The Role of Microfinance in Mitigating Gender Inquality
March 11, 2018
One of the main pillars of microfinance is its focus on women. In terms of financial institutions, microfinance stands alone in its prioritization of the economic health of women. In fact, over 80% of all microloans are afforded to women. In a world where few options exist for women to lift themselves out of poverty, microfinance helps to level the playing field. Much is said about poverty and gender dynamics all over the world, so instead of playing to opinions, here are some facts about women and poverty.
Half of all developing countries have been found to have discriminatory customary practices against women.
One-third of all married women in developing countries have no control over major household spending.
In sub-Saharan Africa, only 46% of married women earned any cash labor income.
Although female participation in tertiary education has surpassed male participation in all developed countries and half of developing countries, two-thirds of the world’s 781 million illiterate people are women.
In most countries, women in full-time jobs earn between 70-90% of what men earn, despite the fact that women work longer hours per day than men all around the world (30 minutes more in developing countries, 50 minutes more in developed countries).
Microfinance was created in the 1970s by Muhammad Yunus when he began experimenting with lending to the impoverished women of Jobra, India. Since then, a focus on eliminating the gender disparity of poverty has remained a key focus for microfinance. In fact, the Grameen Bank, Yunus’ microfinance institution, made 97% of its loans to women. According to him, women have a better track record of repayment, make better use of their loans, and represent a giant untapped labor pool with immense potential. As he found time and time again, increased access to capital leads to increased education, better health and hygiene, and an overall improved quality of life.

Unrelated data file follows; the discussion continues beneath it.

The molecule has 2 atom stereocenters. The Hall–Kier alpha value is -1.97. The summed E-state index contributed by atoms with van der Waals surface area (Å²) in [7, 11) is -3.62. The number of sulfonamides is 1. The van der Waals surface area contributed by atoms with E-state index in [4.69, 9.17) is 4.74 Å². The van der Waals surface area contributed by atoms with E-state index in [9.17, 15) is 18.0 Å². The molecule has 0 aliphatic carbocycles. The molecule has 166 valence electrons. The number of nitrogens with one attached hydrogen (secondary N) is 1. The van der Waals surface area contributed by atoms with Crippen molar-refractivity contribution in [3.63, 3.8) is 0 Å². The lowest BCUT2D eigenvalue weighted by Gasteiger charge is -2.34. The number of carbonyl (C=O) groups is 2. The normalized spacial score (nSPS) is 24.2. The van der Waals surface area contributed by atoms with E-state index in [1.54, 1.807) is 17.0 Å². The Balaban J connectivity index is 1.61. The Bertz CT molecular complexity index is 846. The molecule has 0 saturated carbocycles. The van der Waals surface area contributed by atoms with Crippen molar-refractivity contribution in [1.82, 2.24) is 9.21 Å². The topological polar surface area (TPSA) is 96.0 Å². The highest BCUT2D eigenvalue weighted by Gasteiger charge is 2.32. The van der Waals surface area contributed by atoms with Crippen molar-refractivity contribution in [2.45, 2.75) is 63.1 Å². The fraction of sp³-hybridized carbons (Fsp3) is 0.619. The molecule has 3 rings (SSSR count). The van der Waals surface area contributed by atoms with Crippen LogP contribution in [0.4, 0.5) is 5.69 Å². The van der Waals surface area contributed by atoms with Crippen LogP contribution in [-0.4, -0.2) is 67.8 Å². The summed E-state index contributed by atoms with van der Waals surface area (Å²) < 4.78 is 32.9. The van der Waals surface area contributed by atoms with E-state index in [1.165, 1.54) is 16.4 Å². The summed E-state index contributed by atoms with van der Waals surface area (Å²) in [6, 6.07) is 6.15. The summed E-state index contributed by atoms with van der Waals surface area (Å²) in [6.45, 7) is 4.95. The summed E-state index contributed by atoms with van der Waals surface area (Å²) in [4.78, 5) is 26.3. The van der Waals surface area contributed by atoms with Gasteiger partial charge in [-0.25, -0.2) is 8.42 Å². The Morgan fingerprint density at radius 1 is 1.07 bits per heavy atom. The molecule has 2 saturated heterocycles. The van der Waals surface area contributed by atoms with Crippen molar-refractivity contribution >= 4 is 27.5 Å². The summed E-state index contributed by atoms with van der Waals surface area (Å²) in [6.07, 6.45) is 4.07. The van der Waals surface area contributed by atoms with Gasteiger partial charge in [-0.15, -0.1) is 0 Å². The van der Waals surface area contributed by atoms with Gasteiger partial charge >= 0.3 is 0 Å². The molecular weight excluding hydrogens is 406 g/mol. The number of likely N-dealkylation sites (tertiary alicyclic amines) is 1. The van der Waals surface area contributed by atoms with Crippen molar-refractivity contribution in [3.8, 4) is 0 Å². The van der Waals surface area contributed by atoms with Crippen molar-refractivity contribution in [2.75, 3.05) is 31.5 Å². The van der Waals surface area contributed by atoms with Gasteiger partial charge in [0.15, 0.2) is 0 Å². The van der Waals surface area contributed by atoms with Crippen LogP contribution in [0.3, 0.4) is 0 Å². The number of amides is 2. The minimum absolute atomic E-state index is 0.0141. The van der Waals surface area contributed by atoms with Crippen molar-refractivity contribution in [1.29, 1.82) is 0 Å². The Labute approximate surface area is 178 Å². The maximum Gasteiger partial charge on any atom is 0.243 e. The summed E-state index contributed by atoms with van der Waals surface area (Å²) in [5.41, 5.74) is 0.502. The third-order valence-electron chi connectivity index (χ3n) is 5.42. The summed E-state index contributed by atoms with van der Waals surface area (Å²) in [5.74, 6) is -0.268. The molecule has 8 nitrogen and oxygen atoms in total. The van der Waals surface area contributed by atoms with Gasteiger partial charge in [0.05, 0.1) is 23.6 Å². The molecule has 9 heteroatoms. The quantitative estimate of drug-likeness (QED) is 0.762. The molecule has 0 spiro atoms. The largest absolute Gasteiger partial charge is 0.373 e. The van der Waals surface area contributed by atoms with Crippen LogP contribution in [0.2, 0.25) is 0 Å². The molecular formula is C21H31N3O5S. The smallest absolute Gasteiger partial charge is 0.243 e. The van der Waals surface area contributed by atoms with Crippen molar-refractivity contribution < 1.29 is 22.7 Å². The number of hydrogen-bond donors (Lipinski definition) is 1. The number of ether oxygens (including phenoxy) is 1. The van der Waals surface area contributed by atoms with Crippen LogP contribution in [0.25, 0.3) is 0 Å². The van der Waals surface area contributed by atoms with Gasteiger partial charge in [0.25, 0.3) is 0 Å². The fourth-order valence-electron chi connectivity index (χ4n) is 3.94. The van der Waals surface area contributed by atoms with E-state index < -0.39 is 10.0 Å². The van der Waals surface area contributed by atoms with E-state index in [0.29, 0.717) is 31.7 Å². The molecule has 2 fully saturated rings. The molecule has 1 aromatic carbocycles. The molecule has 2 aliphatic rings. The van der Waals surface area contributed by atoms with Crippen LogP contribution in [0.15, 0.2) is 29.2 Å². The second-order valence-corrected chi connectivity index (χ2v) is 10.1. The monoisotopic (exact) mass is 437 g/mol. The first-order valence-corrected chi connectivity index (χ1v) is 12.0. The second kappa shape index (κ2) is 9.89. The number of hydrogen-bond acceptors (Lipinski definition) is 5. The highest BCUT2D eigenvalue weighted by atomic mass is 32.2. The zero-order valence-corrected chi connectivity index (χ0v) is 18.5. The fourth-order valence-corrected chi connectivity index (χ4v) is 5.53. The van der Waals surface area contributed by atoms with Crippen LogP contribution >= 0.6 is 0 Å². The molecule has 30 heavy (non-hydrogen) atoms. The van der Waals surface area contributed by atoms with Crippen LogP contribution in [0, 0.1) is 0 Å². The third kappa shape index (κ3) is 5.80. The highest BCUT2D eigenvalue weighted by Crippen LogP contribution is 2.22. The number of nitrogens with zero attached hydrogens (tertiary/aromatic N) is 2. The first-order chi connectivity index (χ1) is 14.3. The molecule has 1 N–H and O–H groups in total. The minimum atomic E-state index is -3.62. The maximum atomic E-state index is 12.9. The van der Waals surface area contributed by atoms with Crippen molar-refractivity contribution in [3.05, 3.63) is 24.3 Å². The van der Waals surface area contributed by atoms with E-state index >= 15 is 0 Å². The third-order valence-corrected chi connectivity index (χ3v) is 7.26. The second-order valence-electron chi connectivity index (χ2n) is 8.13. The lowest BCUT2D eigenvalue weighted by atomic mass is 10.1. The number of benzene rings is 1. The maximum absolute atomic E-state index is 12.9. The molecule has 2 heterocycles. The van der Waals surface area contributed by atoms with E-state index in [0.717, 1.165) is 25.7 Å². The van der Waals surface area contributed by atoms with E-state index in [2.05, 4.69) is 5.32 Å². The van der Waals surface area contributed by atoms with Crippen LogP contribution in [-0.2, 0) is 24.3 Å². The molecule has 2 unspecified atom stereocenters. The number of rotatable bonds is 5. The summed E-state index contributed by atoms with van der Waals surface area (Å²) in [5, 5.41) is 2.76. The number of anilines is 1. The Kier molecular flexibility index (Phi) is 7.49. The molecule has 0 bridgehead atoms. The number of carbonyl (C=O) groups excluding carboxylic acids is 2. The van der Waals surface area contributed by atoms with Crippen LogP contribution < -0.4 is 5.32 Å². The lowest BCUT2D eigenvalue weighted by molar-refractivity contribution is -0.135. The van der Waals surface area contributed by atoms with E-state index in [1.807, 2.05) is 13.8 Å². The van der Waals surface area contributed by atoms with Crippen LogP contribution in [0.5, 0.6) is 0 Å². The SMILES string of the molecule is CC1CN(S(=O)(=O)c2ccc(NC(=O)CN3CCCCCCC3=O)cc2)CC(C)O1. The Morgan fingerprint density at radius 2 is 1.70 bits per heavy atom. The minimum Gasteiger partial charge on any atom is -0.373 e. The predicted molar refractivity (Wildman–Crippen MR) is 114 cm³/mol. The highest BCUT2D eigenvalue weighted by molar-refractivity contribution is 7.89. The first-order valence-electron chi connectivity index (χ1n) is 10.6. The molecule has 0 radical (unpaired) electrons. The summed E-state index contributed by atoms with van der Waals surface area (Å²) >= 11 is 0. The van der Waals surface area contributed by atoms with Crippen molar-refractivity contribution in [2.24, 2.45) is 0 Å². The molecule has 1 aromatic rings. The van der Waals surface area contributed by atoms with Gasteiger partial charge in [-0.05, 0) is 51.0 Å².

As of 2011, microfinance had reached 114 million clients living in extreme poverty (less than $1.25 per day), 94 million of whom were women. What is such a differentiator of the industry is its focus on enabling people to gain financial independence. The end goal of microfinance is to have a world where it is not needed. In a 64-country study done by the UK publication, The Conversation, an increase in microfinance operations by 15% was followed by a decline in gender equality by about half. The core of the findings of this study was the simple fact that when women are afforded access to credit, they in turn have greater access to education, healthcare, and income-generating opportunities. In the end, microfinance is not charity. It’s empowerment.